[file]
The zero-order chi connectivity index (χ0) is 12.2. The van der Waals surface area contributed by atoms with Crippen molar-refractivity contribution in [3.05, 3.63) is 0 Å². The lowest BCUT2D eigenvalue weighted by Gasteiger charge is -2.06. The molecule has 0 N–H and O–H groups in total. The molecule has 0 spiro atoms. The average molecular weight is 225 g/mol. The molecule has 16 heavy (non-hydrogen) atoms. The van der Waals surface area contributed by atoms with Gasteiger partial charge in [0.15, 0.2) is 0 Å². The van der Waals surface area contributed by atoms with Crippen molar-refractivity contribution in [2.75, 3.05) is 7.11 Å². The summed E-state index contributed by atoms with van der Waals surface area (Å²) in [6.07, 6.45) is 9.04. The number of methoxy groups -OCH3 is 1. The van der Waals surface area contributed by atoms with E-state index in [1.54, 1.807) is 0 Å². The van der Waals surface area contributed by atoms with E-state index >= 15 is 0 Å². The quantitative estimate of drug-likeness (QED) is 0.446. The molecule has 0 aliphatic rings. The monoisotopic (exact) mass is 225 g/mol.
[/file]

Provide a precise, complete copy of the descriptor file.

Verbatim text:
The zero-order chi connectivity index (χ0) is 12.2. The van der Waals surface area contributed by atoms with Crippen molar-refractivity contribution in [3.05, 3.63) is 0 Å². The lowest BCUT2D eigenvalue weighted by Gasteiger charge is -2.06. The molecule has 0 N–H and O–H groups in total. The molecule has 0 spiro atoms. The average molecular weight is 225 g/mol. The molecule has 16 heavy (non-hydrogen) atoms. The van der Waals surface area contributed by atoms with Gasteiger partial charge in [0.15, 0.2) is 0 Å². The van der Waals surface area contributed by atoms with Crippen molar-refractivity contribution in [2.75, 3.05) is 7.11 Å². The summed E-state index contributed by atoms with van der Waals surface area (Å²) in [6.07, 6.45) is 9.04. The number of methoxy groups -OCH3 is 1. The van der Waals surface area contributed by atoms with E-state index in [1.54, 1.807) is 0 Å². The van der Waals surface area contributed by atoms with E-state index >= 15 is 0 Å². The quantitative estimate of drug-likeness (QED) is 0.446. The molecule has 0 aliphatic rings. The monoisotopic (exact) mass is 225 g/mol.